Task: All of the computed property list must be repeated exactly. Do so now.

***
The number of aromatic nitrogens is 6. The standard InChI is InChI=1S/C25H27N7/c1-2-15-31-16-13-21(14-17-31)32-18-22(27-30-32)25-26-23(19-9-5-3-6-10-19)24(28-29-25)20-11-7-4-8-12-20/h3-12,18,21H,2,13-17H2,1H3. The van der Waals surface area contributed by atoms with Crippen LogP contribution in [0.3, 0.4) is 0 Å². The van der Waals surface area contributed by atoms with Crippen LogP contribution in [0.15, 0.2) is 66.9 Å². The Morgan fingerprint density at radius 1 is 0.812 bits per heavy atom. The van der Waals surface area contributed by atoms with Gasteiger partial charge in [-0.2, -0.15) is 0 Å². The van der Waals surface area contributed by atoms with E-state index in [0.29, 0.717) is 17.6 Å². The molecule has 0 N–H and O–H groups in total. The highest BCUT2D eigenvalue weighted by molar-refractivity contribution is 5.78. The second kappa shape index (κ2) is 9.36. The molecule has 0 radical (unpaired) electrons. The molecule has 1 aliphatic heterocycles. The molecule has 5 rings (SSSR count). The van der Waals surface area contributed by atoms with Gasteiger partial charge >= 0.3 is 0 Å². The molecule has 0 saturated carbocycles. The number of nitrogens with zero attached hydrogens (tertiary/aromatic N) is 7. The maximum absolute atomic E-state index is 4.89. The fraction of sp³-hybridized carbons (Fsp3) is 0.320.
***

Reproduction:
The number of aromatic nitrogens is 6. The standard InChI is InChI=1S/C25H27N7/c1-2-15-31-16-13-21(14-17-31)32-18-22(27-30-32)25-26-23(19-9-5-3-6-10-19)24(28-29-25)20-11-7-4-8-12-20/h3-12,18,21H,2,13-17H2,1H3. The van der Waals surface area contributed by atoms with Crippen LogP contribution in [0.3, 0.4) is 0 Å². The van der Waals surface area contributed by atoms with Crippen LogP contribution in [0.15, 0.2) is 66.9 Å². The Morgan fingerprint density at radius 1 is 0.812 bits per heavy atom. The van der Waals surface area contributed by atoms with Gasteiger partial charge in [-0.2, -0.15) is 0 Å². The van der Waals surface area contributed by atoms with E-state index in [0.29, 0.717) is 17.6 Å². The molecule has 0 N–H and O–H groups in total. The highest BCUT2D eigenvalue weighted by molar-refractivity contribution is 5.78. The second kappa shape index (κ2) is 9.36. The molecule has 0 radical (unpaired) electrons. The molecule has 1 aliphatic heterocycles. The molecule has 5 rings (SSSR count). The van der Waals surface area contributed by atoms with Gasteiger partial charge >= 0.3 is 0 Å². The molecule has 0 saturated carbocycles. The number of nitrogens with zero attached hydrogens (tertiary/aromatic N) is 7. The maximum absolute atomic E-state index is 4.89. The fraction of sp³-hybridized carbons (Fsp3) is 0.320.